Couples Therapy – What’s the Difference Between EFT & Gottman Methods

So, what IS the difference between EFT and the Gottman Method? Read on!

family therapy for polyamory

Couples therapy is becoming increasingly popular, especially among millennial couples who see it as a way to maintain a healthy relationship. With a success rate of up to 75%, it’s no wonder that 44% of couples are seeking therapy before they even get married.

Two primary approaches to couples therapy are Emotionally Focused Therapy (EFT) and the Gottman Method. Both methods aim to bring peace and understanding back into relationships, but they differ in their approaches.

EFT – Emotionally Focused Therapy:

EFT is an attachment-based therapy approach developed by Dr. Sue Johnson. This method focuses on recognizing and changing unhealthy interaction patterns during conflicts. The goal of EFT is to strengthen the emotional bond between partners, rather than changing thoughts and behaviors.

EFT consists of three stages:

  1. De-Escalation – Recognizing how negative responses drive a cycle of conflict.
  2. Restructuring the Bond – Creating new emotional experiences through sharing emotional needs and fears, building a secure attachment through care and understanding.
  3. Consolidation of Change – Using the new, more secure bond to solve everyday problems and build a narrative of resilience.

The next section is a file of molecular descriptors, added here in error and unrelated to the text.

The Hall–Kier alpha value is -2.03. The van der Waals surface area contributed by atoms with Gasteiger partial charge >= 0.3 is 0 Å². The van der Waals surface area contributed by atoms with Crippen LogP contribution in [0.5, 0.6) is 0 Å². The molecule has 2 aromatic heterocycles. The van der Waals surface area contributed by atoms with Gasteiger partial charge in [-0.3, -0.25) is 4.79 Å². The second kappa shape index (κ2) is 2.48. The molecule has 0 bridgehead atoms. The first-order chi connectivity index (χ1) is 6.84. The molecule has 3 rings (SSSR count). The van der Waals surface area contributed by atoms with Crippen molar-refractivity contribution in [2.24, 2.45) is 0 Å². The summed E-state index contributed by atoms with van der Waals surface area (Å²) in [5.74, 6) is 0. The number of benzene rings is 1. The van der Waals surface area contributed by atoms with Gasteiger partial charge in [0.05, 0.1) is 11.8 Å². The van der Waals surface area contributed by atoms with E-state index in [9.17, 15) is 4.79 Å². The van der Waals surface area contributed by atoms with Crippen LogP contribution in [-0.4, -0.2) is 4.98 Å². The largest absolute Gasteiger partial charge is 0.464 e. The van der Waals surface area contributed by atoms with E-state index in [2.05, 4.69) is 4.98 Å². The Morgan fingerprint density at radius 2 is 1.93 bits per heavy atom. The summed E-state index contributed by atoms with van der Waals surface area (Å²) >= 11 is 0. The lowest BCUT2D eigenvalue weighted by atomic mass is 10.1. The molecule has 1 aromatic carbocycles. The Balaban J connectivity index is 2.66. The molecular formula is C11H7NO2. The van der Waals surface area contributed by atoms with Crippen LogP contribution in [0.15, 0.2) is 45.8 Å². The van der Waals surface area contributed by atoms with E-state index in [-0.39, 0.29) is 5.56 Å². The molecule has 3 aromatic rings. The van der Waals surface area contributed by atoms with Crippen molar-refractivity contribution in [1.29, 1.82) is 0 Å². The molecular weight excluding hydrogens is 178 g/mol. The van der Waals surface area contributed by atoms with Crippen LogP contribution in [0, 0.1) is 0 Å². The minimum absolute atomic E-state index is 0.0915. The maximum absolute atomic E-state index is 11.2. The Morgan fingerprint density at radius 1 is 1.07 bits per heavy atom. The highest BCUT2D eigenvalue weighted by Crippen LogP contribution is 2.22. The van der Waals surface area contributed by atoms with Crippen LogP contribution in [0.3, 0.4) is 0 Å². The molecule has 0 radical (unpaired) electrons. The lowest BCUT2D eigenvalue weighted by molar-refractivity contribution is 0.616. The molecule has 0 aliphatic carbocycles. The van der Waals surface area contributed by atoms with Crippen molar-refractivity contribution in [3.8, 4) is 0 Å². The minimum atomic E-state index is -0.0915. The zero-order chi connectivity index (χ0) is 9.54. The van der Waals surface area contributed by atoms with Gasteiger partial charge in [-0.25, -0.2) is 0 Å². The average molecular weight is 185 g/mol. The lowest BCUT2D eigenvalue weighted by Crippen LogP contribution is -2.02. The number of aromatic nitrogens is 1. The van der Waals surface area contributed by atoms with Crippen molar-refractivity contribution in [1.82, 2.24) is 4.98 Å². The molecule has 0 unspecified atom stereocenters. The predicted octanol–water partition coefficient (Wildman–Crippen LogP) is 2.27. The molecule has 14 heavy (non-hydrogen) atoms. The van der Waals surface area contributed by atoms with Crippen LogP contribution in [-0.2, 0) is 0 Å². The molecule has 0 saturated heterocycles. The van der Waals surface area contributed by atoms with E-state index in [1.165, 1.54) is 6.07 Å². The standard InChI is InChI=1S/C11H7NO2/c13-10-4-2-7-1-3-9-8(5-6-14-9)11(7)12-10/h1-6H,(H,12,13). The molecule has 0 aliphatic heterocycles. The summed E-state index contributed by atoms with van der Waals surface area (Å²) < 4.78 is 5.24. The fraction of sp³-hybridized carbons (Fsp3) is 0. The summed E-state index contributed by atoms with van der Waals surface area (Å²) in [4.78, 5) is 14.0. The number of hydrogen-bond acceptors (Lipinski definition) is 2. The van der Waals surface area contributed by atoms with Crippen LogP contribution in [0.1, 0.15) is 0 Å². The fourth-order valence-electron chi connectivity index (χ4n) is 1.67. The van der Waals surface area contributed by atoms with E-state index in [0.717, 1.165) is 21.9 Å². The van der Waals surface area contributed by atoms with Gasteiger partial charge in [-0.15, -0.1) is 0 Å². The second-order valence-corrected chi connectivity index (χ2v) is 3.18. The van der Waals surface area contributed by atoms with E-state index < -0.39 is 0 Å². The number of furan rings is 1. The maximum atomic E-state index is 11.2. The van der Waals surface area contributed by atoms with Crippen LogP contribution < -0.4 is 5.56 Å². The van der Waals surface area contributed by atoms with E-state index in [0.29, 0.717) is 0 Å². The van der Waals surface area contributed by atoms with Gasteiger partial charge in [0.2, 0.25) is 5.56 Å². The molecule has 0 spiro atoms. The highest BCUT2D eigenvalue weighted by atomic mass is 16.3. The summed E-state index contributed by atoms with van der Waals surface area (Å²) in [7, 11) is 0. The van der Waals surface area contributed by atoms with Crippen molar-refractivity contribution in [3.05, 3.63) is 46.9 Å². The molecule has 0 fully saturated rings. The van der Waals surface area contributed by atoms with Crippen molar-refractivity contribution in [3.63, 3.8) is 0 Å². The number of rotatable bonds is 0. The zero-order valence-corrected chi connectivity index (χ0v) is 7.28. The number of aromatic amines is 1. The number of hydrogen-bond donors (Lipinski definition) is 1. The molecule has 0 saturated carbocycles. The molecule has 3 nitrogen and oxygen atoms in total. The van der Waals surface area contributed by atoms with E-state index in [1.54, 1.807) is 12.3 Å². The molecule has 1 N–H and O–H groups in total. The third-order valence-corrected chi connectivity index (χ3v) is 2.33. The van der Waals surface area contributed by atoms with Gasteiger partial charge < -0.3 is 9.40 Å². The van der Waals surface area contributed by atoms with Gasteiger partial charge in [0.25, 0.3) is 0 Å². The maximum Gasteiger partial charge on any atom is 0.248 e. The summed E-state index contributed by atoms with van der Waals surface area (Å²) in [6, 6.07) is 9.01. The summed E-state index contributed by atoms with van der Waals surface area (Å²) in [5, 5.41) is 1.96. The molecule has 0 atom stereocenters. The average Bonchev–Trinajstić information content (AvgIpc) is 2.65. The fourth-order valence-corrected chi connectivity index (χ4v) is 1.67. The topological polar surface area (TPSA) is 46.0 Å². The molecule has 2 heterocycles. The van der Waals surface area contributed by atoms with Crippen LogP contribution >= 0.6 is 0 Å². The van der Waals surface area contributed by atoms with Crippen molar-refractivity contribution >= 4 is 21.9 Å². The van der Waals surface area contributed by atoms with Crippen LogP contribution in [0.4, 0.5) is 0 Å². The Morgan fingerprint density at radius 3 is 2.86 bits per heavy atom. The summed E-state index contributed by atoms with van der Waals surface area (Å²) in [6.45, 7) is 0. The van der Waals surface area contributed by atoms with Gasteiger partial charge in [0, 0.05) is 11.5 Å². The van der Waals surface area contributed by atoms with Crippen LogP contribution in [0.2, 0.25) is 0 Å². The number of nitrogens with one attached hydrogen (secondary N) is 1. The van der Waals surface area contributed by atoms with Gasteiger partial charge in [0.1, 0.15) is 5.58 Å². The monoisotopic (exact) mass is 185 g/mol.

EFT is effective for couples who are still emotionally connected and open to understanding how their behavior contributes to their issues. A trusting relationship with the therapist is crucial. EFT may be less effective for couples experiencing violent behavior, dysfunctional communication, or those who have already decided to separate.

The Gottman Method:

Founded by Drs. John and Julie Gottman, the Gottman Method is a research-driven approach focusing on skills-based interventions. The therapy helps couples identify and practice the tools needed to manage their relationship.

The Gottman Method has four goals:

  1. Undo conflicting verbal communication.
  2. Increase intimacy, respect, and affection.
  3. Remove barriers that create stagnancy in conflicts.
  4. Create more empathy and understanding within the relationship.

The method also includes nine principles in the Gottman’s Sound Relationship House Theory:

  1. Build love maps.
  2. Share fondness and admiration.
  3. Turn toward instead of away.
  4. The positive perspective.
  5. Manage conflict.
  6. Make life dreams come true.
  7. Create shared meaning.
  8. Trust.
  9. Commitment.

The Gottman Method is effective for couples struggling with ineffective or unhealthy communication patterns and works for both resolvable and perpetual problems. However, it may not be suitable for couples experiencing violent behaviors or physical dominance. thinks that both the EFT and the Gottman Method offer effective strategies for couples looking to strengthen their relationships. We think it’s best to use parts of both techniques in our coaching.

Share this post:
Coaching Programs
Boost your Instagram account today!